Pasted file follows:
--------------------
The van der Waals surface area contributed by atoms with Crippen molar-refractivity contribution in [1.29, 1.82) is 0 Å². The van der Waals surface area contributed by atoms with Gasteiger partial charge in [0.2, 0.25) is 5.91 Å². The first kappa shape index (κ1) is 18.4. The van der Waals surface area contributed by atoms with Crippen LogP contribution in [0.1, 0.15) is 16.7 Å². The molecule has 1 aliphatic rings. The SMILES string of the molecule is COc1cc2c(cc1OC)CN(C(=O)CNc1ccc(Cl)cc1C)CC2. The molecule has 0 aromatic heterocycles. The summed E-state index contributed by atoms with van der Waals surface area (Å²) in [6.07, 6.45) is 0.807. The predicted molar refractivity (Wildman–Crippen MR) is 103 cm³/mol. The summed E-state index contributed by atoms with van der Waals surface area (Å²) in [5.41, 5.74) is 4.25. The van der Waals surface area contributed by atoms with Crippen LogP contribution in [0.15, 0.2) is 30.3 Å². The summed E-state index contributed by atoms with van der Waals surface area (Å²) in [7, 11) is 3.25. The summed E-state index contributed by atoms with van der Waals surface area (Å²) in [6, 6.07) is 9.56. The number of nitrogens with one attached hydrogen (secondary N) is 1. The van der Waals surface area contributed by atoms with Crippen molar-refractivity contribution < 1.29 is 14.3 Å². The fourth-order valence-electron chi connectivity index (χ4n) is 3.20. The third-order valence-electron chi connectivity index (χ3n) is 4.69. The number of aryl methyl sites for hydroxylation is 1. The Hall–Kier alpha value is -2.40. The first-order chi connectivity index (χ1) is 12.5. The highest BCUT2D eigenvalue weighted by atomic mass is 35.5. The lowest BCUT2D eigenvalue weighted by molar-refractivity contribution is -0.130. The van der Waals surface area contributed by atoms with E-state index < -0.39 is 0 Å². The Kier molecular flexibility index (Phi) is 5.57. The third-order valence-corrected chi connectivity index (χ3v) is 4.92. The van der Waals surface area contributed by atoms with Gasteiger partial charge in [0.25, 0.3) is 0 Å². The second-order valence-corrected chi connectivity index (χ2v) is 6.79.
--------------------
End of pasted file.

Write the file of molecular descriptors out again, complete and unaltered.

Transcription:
The van der Waals surface area contributed by atoms with Crippen molar-refractivity contribution in [1.29, 1.82) is 0 Å². The van der Waals surface area contributed by atoms with Gasteiger partial charge in [0.2, 0.25) is 5.91 Å². The first kappa shape index (κ1) is 18.4. The van der Waals surface area contributed by atoms with Crippen LogP contribution in [0.1, 0.15) is 16.7 Å². The molecule has 1 aliphatic rings. The SMILES string of the molecule is COc1cc2c(cc1OC)CN(C(=O)CNc1ccc(Cl)cc1C)CC2. The molecule has 0 aromatic heterocycles. The summed E-state index contributed by atoms with van der Waals surface area (Å²) in [6.07, 6.45) is 0.807. The predicted molar refractivity (Wildman–Crippen MR) is 103 cm³/mol. The summed E-state index contributed by atoms with van der Waals surface area (Å²) in [5.41, 5.74) is 4.25. The van der Waals surface area contributed by atoms with Crippen LogP contribution in [0.15, 0.2) is 30.3 Å². The summed E-state index contributed by atoms with van der Waals surface area (Å²) in [7, 11) is 3.25. The summed E-state index contributed by atoms with van der Waals surface area (Å²) in [6, 6.07) is 9.56. The number of nitrogens with one attached hydrogen (secondary N) is 1. The van der Waals surface area contributed by atoms with Crippen molar-refractivity contribution < 1.29 is 14.3 Å². The fourth-order valence-electron chi connectivity index (χ4n) is 3.20. The third-order valence-electron chi connectivity index (χ3n) is 4.69. The number of aryl methyl sites for hydroxylation is 1. The Hall–Kier alpha value is -2.40. The first-order chi connectivity index (χ1) is 12.5. The highest BCUT2D eigenvalue weighted by atomic mass is 35.5. The lowest BCUT2D eigenvalue weighted by molar-refractivity contribution is -0.130. The van der Waals surface area contributed by atoms with E-state index < -0.39 is 0 Å². The Kier molecular flexibility index (Phi) is 5.57. The third-order valence-corrected chi connectivity index (χ3v) is 4.92. The van der Waals surface area contributed by atoms with Gasteiger partial charge in [0.25, 0.3) is 0 Å². The second-order valence-corrected chi connectivity index (χ2v) is 6.79.